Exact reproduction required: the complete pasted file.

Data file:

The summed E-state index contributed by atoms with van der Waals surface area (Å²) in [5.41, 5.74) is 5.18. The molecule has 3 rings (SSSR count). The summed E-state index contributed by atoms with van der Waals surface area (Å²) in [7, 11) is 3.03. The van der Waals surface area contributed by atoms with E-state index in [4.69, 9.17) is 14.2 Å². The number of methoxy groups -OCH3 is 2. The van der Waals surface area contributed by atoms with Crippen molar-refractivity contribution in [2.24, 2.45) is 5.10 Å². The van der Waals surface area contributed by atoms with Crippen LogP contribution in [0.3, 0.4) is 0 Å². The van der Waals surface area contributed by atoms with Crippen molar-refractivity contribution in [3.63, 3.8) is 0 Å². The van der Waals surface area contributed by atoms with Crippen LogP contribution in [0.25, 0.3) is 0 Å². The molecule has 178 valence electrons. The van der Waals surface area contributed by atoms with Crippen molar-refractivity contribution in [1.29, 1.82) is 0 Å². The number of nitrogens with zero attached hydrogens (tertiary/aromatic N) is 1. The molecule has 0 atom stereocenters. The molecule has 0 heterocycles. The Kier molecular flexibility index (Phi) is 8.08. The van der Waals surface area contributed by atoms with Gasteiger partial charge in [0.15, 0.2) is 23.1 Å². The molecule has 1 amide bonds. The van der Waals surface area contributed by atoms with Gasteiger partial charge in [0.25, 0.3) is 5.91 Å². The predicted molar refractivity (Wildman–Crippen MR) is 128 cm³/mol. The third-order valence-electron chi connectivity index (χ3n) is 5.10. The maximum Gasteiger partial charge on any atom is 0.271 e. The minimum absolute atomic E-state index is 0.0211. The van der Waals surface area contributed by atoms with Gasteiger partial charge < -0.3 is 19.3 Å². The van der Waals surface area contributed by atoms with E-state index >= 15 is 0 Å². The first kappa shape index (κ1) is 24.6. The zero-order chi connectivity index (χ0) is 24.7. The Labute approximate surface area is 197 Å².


The summed E-state index contributed by atoms with van der Waals surface area (Å²) in [5.41, 5.74) is 5.18. The molecule has 3 rings (SSSR count). The summed E-state index contributed by atoms with van der Waals surface area (Å²) in [7, 11) is 3.03. The van der Waals surface area contributed by atoms with E-state index in [4.69, 9.17) is 14.2 Å². The number of methoxy groups -OCH3 is 2. The van der Waals surface area contributed by atoms with Crippen molar-refractivity contribution in [2.24, 2.45) is 5.10 Å². The van der Waals surface area contributed by atoms with Crippen LogP contribution in [0.3, 0.4) is 0 Å². The van der Waals surface area contributed by atoms with Crippen molar-refractivity contribution in [3.63, 3.8) is 0 Å². The van der Waals surface area contributed by atoms with Crippen LogP contribution in [0.25, 0.3) is 0 Å². The molecule has 178 valence electrons. The van der Waals surface area contributed by atoms with Crippen molar-refractivity contribution in [1.29, 1.82) is 0 Å². The number of nitrogens with zero attached hydrogens (tertiary/aromatic N) is 1. The molecule has 0 atom stereocenters. The molecule has 0 heterocycles. The Kier molecular flexibility index (Phi) is 8.08. The van der Waals surface area contributed by atoms with Gasteiger partial charge in [0.15, 0.2) is 23.1 Å². The molecule has 1 amide bonds. The van der Waals surface area contributed by atoms with Gasteiger partial charge in [0.25, 0.3) is 5.91 Å². The predicted molar refractivity (Wildman–Crippen MR) is 128 cm³/mol. The third-order valence-electron chi connectivity index (χ3n) is 5.10. The maximum Gasteiger partial charge on any atom is 0.271 e. The minimum absolute atomic E-state index is 0.0211. The van der Waals surface area contributed by atoms with Gasteiger partial charge < -0.3 is 19.3 Å². The van der Waals surface area contributed by atoms with E-state index >= 15 is 0 Å². The first kappa shape index (κ1) is 24.6. The zero-order chi connectivity index (χ0) is 24.7. The Labute approximate surface area is 197 Å².